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Indian Government to wait for Supreme Court decision over anti-gay law

July 22, 2014

India will take no decision on amending a law banning same-sex sexual activity until the Supreme Court rules, a government minister says.

A curative petition by the Indian Government, requiring a five-judge panel of the Supreme Court to intervene in the appeal of Section 377 is still pending.

Section 377 bans “sex against the order of nature”, which is widely interpreted to mean same-sex sexual activity.

The penalty stipulates 10 years in jail. Prosecutions are rare but not unknown.

On Tuesday, Minister of State for Home Affairs Kiren Rijiju told MPs that the government would be waiting for the court to issue a response.

“The matter is subjudiced before the Supreme Court. A decision regarding Section 377 of IPC can be taken only after pronouncement of judgment by the Supreme Court,” Mr Rijiju said in a statement.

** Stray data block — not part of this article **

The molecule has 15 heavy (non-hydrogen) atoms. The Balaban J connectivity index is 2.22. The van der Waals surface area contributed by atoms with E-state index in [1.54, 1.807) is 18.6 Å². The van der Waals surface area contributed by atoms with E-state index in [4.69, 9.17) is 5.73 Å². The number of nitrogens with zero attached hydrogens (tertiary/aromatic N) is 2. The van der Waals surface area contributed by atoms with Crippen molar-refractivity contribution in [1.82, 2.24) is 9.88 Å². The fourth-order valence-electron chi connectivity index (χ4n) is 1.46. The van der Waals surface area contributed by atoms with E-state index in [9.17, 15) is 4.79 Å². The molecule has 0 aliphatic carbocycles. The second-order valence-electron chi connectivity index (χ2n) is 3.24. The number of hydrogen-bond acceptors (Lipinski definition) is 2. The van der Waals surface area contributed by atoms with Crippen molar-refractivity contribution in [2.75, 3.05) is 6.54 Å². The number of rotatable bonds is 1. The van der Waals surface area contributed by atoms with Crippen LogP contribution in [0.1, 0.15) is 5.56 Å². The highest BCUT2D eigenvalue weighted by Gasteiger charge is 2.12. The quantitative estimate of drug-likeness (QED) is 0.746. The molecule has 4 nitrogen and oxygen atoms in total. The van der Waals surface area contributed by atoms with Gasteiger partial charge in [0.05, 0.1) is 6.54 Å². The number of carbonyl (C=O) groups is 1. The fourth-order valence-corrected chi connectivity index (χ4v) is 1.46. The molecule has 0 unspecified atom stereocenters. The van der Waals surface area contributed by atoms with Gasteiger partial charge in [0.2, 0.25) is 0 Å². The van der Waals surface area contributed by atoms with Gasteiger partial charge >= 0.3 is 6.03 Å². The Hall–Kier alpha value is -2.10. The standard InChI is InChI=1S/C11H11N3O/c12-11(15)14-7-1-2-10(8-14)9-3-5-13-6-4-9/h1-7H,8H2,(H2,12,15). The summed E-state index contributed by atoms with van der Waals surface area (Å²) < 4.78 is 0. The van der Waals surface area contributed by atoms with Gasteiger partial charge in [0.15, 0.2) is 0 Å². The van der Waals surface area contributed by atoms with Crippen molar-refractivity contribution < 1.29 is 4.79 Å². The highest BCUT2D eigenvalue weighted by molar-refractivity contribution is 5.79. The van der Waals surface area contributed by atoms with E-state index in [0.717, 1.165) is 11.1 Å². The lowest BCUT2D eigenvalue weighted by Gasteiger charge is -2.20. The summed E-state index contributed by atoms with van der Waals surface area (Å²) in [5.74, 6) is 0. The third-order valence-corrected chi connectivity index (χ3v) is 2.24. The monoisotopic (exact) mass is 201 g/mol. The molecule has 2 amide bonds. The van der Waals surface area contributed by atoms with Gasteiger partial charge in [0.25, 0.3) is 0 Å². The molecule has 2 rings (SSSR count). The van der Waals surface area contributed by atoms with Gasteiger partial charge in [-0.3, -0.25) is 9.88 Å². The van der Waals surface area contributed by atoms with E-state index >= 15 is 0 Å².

In December last year, the court overturned a previous High Court judgment that said Section 377 of India’s penal code was unconstitutional.

The decision caused outrage among LGBT activists and many of the county’s politicians.

Previous attempts by campaigners to reverse the Supreme Court ruling have so far failed.

Seven men were arrested under suspicion of breaking Section 377 in Bangalore last month.

 

More: anti-gay law, anti-gay laws, Asia, Gay Ban, gay sex ban, homophobic law, homophobic laws, India, India, Indian supreme court, same-sex sexual activity, section 377, supreme court

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